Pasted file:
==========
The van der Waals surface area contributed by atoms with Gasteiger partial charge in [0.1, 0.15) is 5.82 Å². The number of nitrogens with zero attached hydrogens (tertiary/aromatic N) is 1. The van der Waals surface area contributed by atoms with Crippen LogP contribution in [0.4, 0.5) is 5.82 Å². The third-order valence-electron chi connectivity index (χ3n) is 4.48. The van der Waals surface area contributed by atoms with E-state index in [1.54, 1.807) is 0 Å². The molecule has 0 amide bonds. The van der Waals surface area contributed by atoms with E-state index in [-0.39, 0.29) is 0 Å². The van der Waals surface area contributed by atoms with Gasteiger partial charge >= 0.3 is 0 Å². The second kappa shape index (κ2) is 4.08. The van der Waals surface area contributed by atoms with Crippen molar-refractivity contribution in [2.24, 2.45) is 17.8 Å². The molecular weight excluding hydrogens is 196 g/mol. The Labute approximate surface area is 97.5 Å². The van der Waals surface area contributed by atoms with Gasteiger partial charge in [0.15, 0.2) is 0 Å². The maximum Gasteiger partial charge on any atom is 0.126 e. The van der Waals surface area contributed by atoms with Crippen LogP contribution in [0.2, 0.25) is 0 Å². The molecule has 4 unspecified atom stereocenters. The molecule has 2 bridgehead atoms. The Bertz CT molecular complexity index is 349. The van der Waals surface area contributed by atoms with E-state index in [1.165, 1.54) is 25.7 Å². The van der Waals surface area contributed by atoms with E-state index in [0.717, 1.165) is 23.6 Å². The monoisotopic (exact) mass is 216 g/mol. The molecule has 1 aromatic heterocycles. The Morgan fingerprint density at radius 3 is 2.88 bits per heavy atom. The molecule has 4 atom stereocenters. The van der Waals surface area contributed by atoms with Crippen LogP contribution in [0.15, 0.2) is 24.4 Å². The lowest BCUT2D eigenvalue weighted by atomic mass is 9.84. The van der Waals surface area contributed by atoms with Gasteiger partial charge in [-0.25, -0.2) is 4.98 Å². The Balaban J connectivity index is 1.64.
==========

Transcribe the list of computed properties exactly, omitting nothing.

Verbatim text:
The van der Waals surface area contributed by atoms with Gasteiger partial charge in [0.1, 0.15) is 5.82 Å². The number of nitrogens with zero attached hydrogens (tertiary/aromatic N) is 1. The van der Waals surface area contributed by atoms with Crippen LogP contribution in [0.4, 0.5) is 5.82 Å². The third-order valence-electron chi connectivity index (χ3n) is 4.48. The van der Waals surface area contributed by atoms with E-state index in [1.54, 1.807) is 0 Å². The molecule has 0 amide bonds. The van der Waals surface area contributed by atoms with E-state index in [-0.39, 0.29) is 0 Å². The van der Waals surface area contributed by atoms with Gasteiger partial charge >= 0.3 is 0 Å². The second kappa shape index (κ2) is 4.08. The van der Waals surface area contributed by atoms with Crippen molar-refractivity contribution in [2.24, 2.45) is 17.8 Å². The molecular weight excluding hydrogens is 196 g/mol. The Labute approximate surface area is 97.5 Å². The van der Waals surface area contributed by atoms with Gasteiger partial charge in [0.15, 0.2) is 0 Å². The maximum Gasteiger partial charge on any atom is 0.126 e. The van der Waals surface area contributed by atoms with Crippen LogP contribution in [0.2, 0.25) is 0 Å². The molecule has 4 unspecified atom stereocenters. The molecule has 2 bridgehead atoms. The Bertz CT molecular complexity index is 349. The van der Waals surface area contributed by atoms with E-state index in [1.165, 1.54) is 25.7 Å². The van der Waals surface area contributed by atoms with E-state index in [0.717, 1.165) is 23.6 Å². The monoisotopic (exact) mass is 216 g/mol. The molecule has 1 aromatic heterocycles. The Morgan fingerprint density at radius 3 is 2.88 bits per heavy atom. The molecule has 4 atom stereocenters. The van der Waals surface area contributed by atoms with Crippen LogP contribution in [0.15, 0.2) is 24.4 Å². The lowest BCUT2D eigenvalue weighted by atomic mass is 9.84. The van der Waals surface area contributed by atoms with Gasteiger partial charge in [-0.25, -0.2) is 4.98 Å². The Balaban J connectivity index is 1.64.